Capacity building-Mexico: Getting the community’s point of view

For background on this project, read Capacity building-Mexico:Reflections on a new project (below on front page..)

Other than working with the grantee project staff on their Theory of Action, we also visited the project beneficiaries. Our goals were to understand what has happened to date, the community’s expectations, and the current baseline of the issue of concern (education, health, etc.)  Our intention was to videotape some portion of our conversations with beneficiaries. The foundation was interested in hearing about the progress and impact of the project from beneficiaries. This of course was no easy task, for a variety of reasons.  While staff give us an opportunity to speak one-on-one with beneficiaries, we were not able to create any sort of safe space or context where people might feel comfortable confiding in us, critiquing the project, etc.

Our interest exploring  participatory methods with the communities, to both get a more effective sense of the perspectives and expectations of the beneficiaries, but also to model the project team the effectiveness and importance of these approaches.  In the end,  the limited time we had to work with community members (2 hours) made this unrealistic (although we have recently experimented with a more participatory, engaging approach which we’ll write about in another post). 

In general, communities were open and receptive, and didn’t seem to mind the video camera. They especially enjoyed seeing the recordings played back.

As mentioned, we’ve been struggling with how to make the community dialogue approach overall more effective in supporting an credibly community-driven, respectful,  development process. One of the challenges, which we will address in a subsequent post,  comes from the somewhat incompatible goals of the foundation – that is, building grantee evaluation and learning capacity, and project accountability needs. On one hand, the foundation want the grantees to feel that it and the evaluators, are their allies; while on the other hand, the foundation is pushing evaluators to “ask hard questions and probe”.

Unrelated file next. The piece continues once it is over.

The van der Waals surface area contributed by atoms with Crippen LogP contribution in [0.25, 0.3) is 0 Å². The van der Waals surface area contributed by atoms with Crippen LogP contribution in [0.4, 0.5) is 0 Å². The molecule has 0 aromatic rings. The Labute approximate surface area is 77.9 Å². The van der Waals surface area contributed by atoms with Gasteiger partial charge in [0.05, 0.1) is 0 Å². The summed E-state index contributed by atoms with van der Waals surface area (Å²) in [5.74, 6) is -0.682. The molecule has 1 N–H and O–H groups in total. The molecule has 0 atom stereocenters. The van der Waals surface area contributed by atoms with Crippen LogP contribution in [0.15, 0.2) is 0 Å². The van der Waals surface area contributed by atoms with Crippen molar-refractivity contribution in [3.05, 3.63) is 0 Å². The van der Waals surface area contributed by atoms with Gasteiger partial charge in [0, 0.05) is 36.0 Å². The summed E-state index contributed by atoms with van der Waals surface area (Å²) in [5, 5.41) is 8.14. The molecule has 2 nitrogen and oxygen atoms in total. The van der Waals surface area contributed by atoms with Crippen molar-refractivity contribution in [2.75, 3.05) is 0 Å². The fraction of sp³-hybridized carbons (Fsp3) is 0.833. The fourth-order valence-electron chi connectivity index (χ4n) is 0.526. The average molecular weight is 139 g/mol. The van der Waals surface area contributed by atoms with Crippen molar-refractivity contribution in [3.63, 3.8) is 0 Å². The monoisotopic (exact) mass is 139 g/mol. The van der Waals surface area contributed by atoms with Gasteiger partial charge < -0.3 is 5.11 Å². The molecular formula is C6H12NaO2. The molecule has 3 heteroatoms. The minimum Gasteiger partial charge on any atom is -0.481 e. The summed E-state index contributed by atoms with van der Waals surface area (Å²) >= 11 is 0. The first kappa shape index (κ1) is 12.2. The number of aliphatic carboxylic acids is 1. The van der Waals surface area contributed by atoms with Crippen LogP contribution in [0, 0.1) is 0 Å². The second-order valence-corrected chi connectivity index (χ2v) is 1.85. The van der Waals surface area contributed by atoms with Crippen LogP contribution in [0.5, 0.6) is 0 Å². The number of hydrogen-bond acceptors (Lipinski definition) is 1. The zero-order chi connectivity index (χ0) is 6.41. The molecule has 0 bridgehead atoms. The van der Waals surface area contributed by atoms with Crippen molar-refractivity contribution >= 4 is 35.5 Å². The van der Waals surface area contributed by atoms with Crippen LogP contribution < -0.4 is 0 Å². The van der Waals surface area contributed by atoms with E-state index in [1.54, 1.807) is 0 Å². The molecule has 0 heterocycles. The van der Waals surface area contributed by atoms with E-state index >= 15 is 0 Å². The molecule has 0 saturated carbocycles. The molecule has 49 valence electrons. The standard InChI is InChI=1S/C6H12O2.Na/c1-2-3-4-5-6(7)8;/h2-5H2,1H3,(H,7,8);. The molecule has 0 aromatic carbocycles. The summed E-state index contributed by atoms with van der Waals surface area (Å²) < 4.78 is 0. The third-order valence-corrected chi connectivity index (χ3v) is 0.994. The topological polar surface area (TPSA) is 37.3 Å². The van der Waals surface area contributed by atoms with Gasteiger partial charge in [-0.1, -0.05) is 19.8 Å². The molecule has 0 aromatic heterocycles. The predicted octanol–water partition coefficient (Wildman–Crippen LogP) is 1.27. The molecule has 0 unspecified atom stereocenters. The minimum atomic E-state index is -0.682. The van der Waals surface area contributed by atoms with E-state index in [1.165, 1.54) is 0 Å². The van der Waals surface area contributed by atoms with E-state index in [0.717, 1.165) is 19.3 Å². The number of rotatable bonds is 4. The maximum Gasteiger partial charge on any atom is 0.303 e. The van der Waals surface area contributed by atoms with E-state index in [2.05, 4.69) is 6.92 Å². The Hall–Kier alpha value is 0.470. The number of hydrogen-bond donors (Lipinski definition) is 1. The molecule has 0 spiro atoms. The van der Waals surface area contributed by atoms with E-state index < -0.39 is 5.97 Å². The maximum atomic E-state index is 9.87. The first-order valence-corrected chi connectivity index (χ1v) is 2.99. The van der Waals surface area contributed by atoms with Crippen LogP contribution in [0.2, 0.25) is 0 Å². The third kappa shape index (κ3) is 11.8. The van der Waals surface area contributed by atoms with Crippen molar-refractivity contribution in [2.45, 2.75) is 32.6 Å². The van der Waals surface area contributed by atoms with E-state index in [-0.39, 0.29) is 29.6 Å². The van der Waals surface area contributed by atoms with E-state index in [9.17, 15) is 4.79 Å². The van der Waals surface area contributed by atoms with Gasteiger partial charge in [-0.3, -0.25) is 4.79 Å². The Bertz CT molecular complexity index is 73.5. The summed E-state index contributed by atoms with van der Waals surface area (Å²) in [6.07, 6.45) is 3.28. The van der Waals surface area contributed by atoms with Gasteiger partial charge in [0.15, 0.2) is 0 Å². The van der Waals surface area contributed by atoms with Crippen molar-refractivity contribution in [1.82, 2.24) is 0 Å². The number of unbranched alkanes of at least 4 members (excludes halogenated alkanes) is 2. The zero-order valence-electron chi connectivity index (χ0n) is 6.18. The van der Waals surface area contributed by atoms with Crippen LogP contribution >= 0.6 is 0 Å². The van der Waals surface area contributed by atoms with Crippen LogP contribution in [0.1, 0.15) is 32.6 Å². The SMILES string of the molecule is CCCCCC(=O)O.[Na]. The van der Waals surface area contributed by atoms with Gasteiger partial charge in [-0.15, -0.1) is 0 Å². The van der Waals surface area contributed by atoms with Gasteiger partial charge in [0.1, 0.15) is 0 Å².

The value that did come out of this far-from-perfect approach:

  • An understanding of the degree to which the beneficiaries understand what the project is about (which provides insights into the community engagement model and buy-in to the project)
  • Some important insights into the relationship between the community and the project staff. For example, did interactions suggest a hierarchal or horizontal relationship? (Our assumption is that hierarchal relationships make community buy-in and ownership very difficult..) 
  • Overall a sense of the basic strength of the assumptions on which the program is built.
  • A very rough sketch of the baseline of the project and issue of concern, and important contributing factors. This information would be important for future monitoring of the project’s progress.

Some early lessons learned:

  • In Chiapas, communities spoke little Spanish, and communicated in Tzeltal and Tzotzil. If the translator stopped to interpret very regularly, which would have allowed for follow-up questions, the conversation lost its flow and was very stilted. Therefore, the translator needed to understand well the goals of the conversation (and the project), and ideally continue with the evaluator throughout the visits.
  • Even in communities that do speak Spanish, beneficiaries are far more open and animated in their mother tongue. 
  • Conversations are best with smaller numbers of people (2-3) which allows for more in-depth dialogue.
  • It’s hard to keep videos short. Evaluation plans need to take into consideration the size of videos, and have enough external storage, etc.
  • Make sure that the project staff understand, and are told beforehand, why the evaluator needs to speak to the beneficiaries alone (power dynamics, etc.)

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